LOS ANGELES -- Matt Harvey has struggled at times through his first year pitching after undergoing Tommy John surgery on his right elbow. There is such a thing as Tommy John surgery fatigue and Harvey showed the vestiges of it on Saturday in a 4-3 loss to the Dodgers.
"It's definitely hard," Harvey told MLB.com after the game. "It's like one batter to the next batter, the arm slot, staying back, just trusting that my arm will stay healthy. It's been a lot different than I thought it was going to be."
But the big right-hander shouldn't worry about the ups and downs of it, said John Smoltz, who will be the first pitcher to have had the surgery to enter the National Baseball Hall of Fame when he's inducted along with Randy Johnson, Pedro Martinez and Craig Biggio on July 26.
Next year will be better, certainly better than Harvey's outing on Saturday at Dodger Stadium when he walked a total of five Dodgers and had to pitch out of two bases loaded situations within the first three innings. When he left after five innings, the Dodgers had a 3-0 lead.
"I've said this to Adam Wainright, to anyone who's asked me, that you're going to be OK the first year, but you're going to be great the second year," Smoltz said during a conference call earlier in the week. "You're going to be OK for stretches and you're going to think that you're going to return to where you were. And you will.
"You go through periods where your arm is not quite locked in because you're just getting used to that ligament and you're going to show those signs of brilliance. Typically, that's what I experienced. It is a process and there's no denying it."
Both Smoltz and Harvey had their reconstructive surgery conducted by Dr. James Andrews more than 13 years apart with one significant difference. Smoltz was 34 at the time and Harvey was 24. Smoltz did his on March 1, 2000. He returned to the Braves on May 17, 2001, but after five starts, found that he couldn't sustain the same zip on his fastball any longer over multiple innings and converted to closer with significant results.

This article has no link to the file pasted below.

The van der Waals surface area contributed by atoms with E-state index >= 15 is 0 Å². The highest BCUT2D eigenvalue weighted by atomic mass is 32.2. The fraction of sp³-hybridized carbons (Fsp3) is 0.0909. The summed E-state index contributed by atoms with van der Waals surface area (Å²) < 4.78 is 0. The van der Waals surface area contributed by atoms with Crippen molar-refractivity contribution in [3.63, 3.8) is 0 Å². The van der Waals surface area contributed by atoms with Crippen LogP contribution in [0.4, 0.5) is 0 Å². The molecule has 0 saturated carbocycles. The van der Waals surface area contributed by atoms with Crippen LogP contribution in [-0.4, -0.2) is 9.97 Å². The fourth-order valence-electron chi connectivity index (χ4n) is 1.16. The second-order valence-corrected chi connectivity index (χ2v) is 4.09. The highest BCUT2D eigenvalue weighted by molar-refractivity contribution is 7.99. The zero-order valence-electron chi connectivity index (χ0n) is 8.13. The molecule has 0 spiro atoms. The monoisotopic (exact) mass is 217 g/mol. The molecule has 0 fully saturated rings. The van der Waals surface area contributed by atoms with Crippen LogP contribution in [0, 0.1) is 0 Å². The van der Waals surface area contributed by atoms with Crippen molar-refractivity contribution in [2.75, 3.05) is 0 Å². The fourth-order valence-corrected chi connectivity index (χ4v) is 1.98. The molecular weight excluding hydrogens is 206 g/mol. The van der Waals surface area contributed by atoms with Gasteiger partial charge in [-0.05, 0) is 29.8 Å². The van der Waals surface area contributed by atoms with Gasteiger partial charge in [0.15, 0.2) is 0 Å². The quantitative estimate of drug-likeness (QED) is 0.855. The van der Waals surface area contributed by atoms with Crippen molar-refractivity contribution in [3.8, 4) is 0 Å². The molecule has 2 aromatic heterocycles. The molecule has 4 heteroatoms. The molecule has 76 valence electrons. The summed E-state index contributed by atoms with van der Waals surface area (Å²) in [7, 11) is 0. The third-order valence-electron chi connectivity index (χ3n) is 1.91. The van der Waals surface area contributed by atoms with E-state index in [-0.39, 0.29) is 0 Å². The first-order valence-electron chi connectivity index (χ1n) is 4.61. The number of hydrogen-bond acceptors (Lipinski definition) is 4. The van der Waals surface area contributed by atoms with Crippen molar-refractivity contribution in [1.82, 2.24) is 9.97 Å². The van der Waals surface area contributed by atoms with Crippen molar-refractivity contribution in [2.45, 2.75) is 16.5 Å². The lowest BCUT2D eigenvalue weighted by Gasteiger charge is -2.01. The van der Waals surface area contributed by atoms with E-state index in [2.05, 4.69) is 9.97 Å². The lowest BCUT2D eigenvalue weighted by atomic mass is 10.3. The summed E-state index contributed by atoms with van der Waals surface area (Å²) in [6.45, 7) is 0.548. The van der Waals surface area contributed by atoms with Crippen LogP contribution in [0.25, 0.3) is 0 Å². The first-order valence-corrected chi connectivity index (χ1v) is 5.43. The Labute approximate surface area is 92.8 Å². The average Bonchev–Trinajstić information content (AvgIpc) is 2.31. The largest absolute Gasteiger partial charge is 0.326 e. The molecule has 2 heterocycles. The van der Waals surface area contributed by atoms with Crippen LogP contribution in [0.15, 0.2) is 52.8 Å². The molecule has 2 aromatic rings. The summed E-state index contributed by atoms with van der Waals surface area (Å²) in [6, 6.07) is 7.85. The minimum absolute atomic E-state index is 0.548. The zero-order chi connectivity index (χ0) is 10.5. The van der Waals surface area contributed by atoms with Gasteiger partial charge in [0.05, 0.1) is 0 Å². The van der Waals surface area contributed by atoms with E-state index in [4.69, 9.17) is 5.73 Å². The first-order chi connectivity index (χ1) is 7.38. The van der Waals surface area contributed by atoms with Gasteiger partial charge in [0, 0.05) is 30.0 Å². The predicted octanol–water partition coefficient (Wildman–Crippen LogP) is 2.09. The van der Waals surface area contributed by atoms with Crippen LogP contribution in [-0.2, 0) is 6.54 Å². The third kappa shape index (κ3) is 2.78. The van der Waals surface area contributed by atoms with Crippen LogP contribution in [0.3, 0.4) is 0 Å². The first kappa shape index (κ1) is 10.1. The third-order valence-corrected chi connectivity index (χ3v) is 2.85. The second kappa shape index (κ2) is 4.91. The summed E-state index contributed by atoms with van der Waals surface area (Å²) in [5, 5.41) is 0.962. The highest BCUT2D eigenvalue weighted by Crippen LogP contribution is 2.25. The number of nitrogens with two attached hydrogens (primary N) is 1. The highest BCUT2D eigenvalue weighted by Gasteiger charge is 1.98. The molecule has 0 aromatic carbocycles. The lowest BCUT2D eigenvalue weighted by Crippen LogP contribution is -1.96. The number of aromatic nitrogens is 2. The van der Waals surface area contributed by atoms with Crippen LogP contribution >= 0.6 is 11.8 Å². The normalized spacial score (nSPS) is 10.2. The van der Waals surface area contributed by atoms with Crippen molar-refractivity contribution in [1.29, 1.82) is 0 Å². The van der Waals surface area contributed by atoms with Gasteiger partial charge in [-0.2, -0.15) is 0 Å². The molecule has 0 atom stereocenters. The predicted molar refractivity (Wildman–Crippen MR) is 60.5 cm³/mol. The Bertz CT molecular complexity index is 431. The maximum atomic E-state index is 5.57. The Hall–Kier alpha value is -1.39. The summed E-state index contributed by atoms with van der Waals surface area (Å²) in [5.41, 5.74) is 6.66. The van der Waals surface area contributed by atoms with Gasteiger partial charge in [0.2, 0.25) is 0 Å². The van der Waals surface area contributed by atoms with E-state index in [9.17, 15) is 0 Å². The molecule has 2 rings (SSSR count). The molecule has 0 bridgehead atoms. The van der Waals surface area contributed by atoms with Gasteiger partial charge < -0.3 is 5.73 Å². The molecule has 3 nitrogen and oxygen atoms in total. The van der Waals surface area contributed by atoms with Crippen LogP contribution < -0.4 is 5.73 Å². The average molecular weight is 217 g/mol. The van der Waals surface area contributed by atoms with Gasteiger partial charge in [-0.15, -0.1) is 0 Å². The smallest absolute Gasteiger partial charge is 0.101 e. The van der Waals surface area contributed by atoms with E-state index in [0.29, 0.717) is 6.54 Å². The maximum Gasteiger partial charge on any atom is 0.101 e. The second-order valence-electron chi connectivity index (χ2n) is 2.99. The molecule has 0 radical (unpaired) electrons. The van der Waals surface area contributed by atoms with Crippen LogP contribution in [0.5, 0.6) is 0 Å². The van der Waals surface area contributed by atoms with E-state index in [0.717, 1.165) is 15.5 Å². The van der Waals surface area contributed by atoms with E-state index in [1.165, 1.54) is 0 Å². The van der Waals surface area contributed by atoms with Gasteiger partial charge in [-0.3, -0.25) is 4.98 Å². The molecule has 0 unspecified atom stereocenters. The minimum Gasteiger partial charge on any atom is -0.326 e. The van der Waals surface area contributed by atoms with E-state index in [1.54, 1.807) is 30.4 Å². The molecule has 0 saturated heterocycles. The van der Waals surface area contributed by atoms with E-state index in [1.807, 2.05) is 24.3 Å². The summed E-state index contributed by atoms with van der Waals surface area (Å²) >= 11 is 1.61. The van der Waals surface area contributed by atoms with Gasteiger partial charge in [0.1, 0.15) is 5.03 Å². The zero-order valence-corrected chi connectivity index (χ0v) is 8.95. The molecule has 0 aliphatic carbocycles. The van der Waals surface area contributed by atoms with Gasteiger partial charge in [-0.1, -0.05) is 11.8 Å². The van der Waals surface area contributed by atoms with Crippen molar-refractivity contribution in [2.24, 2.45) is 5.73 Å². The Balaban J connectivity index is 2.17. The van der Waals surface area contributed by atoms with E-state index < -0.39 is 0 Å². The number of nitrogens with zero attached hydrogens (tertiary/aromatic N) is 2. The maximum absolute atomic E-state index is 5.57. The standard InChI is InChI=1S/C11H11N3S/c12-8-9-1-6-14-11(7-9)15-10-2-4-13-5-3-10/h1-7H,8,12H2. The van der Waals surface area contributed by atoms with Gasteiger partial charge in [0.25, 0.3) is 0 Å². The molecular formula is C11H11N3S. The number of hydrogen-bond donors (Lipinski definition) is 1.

He went on to save 154 games over the next three-plus seasons before returning to the starter's role in 2005, finishing his career in 2009 with 50 of his 213 wins during that period, which included 120 starts.
Harvey's surgery was on Oct. 22, 2013, and he missed the entire 2014 season. He returned this season with a flourish, going 5-0 with a 2.41 ERA in his first five starts. He's 2-6 in his 11 starts since and has had moments of brilliance along the way. Overall now, he is 7-6 with a 3.11 ERA.
Like Saturday, there has been the good Harvey and the bad Harvey within the course of the same game. Harvey sliced through the Dodgers easily in the first inning, throwing a wide variety of pitches at varying speeds. But he lost the strike zone in the second and third, suffering a spontaneous bloody nose on the mound. By time he was out of the fourth inning he had already tossed 69 pitches.
That all came home to roost in the fifth when Adrian Gonzalez homered and Alberto Callaspo hit an RBI single. It could have been much worse. In the inning, Harvey allowed four hits and issued another walk.
For the game, he allowed three runs on seven hits with five walks and four strikeouts and threw 100 pitches. If it was any solace, it certainly wasn't Harvey's worst outing of the season, although it was his shortest since he went four innings May 23.
Afterward, he was more stoic than upset. He hadn't pitched in a week because the Mets have gone to a six-man rotation to limit wear and tear on the three young pitchers in the rotation that have had Tommy John surgery -- Harvey, Jacob deGrom and Steven Matz. Even with that, Harvey has felt the effects.
"You deal with innings built up and tiredness," Harvey said. "Your body gets tired trying to do a little bit too much. Just getting back and finding a rhythm has been the hardest part."
Mets manager Terry Collins has talked a lot with Smoltz about returning from Tommy John surgery and whether there is a fatigue or hangover that ultimately sets in. Smoltz told him there absolutely is, but Collins said before the game that he hoped Harvey was through that period.
"I do, I think he's gotten over that hangover," Collins said. "I've seen consistent stuff. Is it the stuff that he had two years ago? Not quite, but it's going to get there. That's what we call the hangover, just that late last pop on that fastball."
There's good reason for that, said Dr. Andrews, who has performed hundreds of these surgeries on Major League pitchers.
"There are myths that are associated with the Tommy John procedure," Dr. Andrews said. "The No. 1 myth is that they throw harder after the procedure. And that's just not true."
Thus, that late pop on the fastball Harvey once had might never come back. That doesn't mean Harvey again cannot be an elite pitcher.
"What I found out was that every month and day after 12 months to 14 months the ligament gets used to the stresses and how it's supposed to react," Smoltz said. "I could have pitched at eight months and I would have blown out. You feel great. You want to let everyone know how good you feel because, at least for me, I was pitching with a compromised ligament for a long time."
Harvey can only work through it and wait for the time to pass. With any luck, next year at this time perhaps, Smoltz's words will ring true.
"There have been a lot more ups and downs than I thought there would have been, but we just have to keep going," Harvey said. "You can only hope."